Every so often, this topic pops up in the media; Time magazine recently did a cover story about it. And like money, religion, politics, and food, it’s very controversial.

There are several books in the library on this life-changing decision. If you or someone you know is trying to decide, these might be helpful.


Two is Enough : a Couple’s Guide to Living Childless by Choice by Laura Scott


Complete Without kids : an Insider’s Guide to Childfree Living by Choice or by Chance by Ellen Walker


No Kidding : Women Writers on Bypassing Parenthood


Beyond Motherhood : Choosing a Life Without Children by Jeanne Safer


~Maria, who loves being the favorite aunt


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Getting to Know Allentown All Over Again

Today we welcome another new blogger to the Eleventh Stack team, Maria J. You’ll be getting her take on the Carnegie Library, and librarianship in general, monthly from now on.

As a staff member of the CLP LYNCS (Library in Your Neighborhood, Community and School) department of Carnegie Library of Pittsburgh, I have had the pleasure of working in the Allentown neighborhood of Pittsburgh since October 2012.  Carnegie Library has established a temporary pop-up library at the corner of Arlington and Warrington Avenues in the southern Hilltop neighborhood, with the goals of bringing library service and creating community connections through February of 2014.

You can like the pop-up library on Facebook here

You can like the pop-up library on Facebook here

Allentown is one of those little surprises in the city of Pittsburgh which may only be recognizable to many for the reputation it has garnered through some unfortunate stories in the news. I have known this neighborhood since my childhood, when my siblings and I would come from Ohio to visit relatives who lived on the South Side slopes. It was a sense of homecoming for me to be able to come back to the community after decades of change–change for both me, and for this neighborhood.

While there are more empty lots and empty storefronts in Allentown these days, what hasn’t changed is the fact that these hills are filled with friends, families, and children. You may not realize this, as you travel along Warrington or Arlington on your way to the South Side or the other Hilltop communities, but if you were to stop in at the Pop-up, you’d soon realize the vibrancy of the neighborhood.

The little storefront which houses this temporary library quickly fills up with a variety of people and sounds. The clicking of keyboards and the laughter of children are often mixed with music from YouTube videos watched by patrons, the sound of ukuleles occasionally used in our programming, or the echo of traffic rushing by on Arlington Avenue on those days when we prop open the front door. The day I’m writing this happens to be a school holiday, and there are folks ranging from preschool to retirement in this little storefront-cum-library. While the adult patrons may be searching for jobs or reconnecting with old friends online, the younger kids are playing games on our iPads or XBOX, or creating works of art at the craft table we’ve set up to keep them busy during the day. This is definitely not your grandmother’s library, but nevertheless, the neighborhood grandmothers are no strangers to it!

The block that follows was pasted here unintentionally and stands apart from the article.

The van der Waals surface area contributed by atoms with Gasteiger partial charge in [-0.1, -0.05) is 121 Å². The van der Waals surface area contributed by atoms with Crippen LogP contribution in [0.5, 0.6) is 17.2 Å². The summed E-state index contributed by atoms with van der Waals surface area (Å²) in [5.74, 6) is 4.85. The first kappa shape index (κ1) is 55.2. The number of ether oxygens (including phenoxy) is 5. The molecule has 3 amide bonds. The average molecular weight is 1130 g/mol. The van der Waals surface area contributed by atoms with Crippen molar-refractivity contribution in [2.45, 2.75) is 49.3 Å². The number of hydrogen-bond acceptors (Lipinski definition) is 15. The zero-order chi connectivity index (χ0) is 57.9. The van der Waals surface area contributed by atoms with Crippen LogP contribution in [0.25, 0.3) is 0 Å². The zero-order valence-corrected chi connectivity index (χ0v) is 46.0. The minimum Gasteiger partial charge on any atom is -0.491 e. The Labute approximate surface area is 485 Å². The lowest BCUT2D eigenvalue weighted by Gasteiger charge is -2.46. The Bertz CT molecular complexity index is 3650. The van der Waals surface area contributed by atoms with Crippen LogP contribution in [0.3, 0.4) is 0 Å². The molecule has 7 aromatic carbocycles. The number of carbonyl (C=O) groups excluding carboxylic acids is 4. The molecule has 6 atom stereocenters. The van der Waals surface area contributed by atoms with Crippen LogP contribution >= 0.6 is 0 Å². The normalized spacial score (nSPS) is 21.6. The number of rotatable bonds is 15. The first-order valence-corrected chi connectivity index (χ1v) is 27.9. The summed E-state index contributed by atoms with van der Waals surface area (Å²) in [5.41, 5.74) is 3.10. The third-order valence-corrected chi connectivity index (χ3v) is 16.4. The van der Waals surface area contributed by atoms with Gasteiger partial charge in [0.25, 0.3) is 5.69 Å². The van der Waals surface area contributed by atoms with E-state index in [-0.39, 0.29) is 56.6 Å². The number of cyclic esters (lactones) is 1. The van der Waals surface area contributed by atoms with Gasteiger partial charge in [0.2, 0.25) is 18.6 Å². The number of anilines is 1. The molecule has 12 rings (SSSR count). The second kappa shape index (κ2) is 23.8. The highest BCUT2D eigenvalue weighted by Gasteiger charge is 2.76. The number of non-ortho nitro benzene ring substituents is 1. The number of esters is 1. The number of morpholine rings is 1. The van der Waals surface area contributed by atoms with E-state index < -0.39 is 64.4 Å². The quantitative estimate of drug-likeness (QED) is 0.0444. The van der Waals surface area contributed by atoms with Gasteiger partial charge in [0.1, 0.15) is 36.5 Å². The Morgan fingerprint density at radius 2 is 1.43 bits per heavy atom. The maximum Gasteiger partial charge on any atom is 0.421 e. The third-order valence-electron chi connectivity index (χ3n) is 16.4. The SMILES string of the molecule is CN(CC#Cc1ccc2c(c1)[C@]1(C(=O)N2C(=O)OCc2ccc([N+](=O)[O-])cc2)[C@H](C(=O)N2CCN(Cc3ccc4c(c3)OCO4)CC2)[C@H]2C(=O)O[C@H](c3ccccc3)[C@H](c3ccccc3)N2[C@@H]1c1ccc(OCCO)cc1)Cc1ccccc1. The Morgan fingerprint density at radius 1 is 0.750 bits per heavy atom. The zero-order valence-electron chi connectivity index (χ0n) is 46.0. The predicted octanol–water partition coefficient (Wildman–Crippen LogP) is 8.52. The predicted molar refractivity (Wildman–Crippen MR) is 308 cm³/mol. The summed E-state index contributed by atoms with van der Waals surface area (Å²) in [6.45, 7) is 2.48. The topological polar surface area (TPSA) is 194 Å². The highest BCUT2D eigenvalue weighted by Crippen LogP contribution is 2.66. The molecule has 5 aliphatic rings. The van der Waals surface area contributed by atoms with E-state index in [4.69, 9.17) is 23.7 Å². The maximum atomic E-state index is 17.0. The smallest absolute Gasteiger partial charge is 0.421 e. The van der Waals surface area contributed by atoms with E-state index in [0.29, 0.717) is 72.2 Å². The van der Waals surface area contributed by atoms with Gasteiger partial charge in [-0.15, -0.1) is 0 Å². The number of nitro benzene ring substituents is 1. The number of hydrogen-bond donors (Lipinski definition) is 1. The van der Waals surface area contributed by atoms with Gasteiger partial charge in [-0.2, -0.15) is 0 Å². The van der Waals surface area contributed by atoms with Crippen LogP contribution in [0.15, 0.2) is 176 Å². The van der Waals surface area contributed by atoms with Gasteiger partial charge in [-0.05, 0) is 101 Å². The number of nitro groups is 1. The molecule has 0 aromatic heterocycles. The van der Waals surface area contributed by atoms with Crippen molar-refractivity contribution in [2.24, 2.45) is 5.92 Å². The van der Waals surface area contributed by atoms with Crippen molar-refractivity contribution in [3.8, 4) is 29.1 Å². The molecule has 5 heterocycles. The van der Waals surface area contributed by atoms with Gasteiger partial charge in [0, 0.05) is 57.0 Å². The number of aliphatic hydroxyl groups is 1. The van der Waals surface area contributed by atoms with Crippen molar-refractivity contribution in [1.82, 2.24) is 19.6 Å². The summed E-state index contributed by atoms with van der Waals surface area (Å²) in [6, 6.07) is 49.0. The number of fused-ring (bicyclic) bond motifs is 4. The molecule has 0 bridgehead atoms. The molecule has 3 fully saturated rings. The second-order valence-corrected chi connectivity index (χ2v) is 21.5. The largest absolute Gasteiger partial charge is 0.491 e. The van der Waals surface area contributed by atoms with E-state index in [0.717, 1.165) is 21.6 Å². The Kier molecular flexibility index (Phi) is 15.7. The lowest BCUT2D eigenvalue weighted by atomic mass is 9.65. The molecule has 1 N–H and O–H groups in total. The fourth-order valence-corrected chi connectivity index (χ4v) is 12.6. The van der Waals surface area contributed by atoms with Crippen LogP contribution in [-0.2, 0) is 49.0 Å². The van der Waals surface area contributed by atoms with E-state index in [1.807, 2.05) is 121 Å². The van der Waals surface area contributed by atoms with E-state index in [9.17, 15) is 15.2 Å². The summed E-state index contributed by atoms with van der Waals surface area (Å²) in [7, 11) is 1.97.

Many of our visitors are familiar faces to us now after our having been here for nearly a year. They’ve become our friends, and sometimes we spend more time with them during the day than we do with our own families. We have made friends with young and old alike: staff and visitors have come to know and interact with each other on a first name basis, and we have come to know their personal stories, too. These are stories you couldn’t imagine by driving quickly along the cross streets, full of presumptions about the Hilltop neighborhood, but they are stories to which many of us can relate: stories of happiness and heartbreak, of homework troubles and homelessness, and also stories of hope. And every day, with each new visitor, we are introduced to another story, another friend, and, hopefully, soon, a familiar face and name.